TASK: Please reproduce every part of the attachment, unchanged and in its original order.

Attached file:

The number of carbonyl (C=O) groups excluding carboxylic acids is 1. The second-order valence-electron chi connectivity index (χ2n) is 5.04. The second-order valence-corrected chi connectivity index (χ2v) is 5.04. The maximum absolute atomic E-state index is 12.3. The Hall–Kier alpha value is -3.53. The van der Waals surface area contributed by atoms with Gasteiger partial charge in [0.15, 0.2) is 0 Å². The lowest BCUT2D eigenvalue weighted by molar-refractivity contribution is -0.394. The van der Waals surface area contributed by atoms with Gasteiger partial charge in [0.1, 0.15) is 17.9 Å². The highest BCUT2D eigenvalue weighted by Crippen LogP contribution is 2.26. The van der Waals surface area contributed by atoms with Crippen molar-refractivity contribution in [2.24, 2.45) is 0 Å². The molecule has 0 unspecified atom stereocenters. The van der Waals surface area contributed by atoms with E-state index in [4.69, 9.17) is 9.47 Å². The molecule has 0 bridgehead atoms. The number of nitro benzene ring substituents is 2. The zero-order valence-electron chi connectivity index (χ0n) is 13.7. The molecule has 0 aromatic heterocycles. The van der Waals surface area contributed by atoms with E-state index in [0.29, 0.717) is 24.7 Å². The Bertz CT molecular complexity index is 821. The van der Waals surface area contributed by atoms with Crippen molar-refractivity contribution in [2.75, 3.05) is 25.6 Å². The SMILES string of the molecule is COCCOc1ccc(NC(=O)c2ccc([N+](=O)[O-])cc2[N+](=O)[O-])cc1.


The number of carbonyl (C=O) groups excluding carboxylic acids is 1. The second-order valence-electron chi connectivity index (χ2n) is 5.04. The second-order valence-corrected chi connectivity index (χ2v) is 5.04. The maximum absolute atomic E-state index is 12.3. The Hall–Kier alpha value is -3.53. The van der Waals surface area contributed by atoms with Gasteiger partial charge in [0.15, 0.2) is 0 Å². The lowest BCUT2D eigenvalue weighted by molar-refractivity contribution is -0.394. The van der Waals surface area contributed by atoms with Gasteiger partial charge in [0.1, 0.15) is 17.9 Å². The highest BCUT2D eigenvalue weighted by Crippen LogP contribution is 2.26. The van der Waals surface area contributed by atoms with Crippen molar-refractivity contribution in [2.24, 2.45) is 0 Å². The molecule has 0 unspecified atom stereocenters. The van der Waals surface area contributed by atoms with E-state index in [4.69, 9.17) is 9.47 Å². The molecule has 0 bridgehead atoms. The number of nitro benzene ring substituents is 2. The zero-order valence-electron chi connectivity index (χ0n) is 13.7. The molecule has 0 aromatic heterocycles. The van der Waals surface area contributed by atoms with E-state index in [0.29, 0.717) is 24.7 Å². The Bertz CT molecular complexity index is 821. The van der Waals surface area contributed by atoms with Crippen molar-refractivity contribution in [2.75, 3.05) is 25.6 Å². The SMILES string of the molecule is COCCOc1ccc(NC(=O)c2ccc([N+](=O)[O-])cc2[N+](=O)[O-])cc1.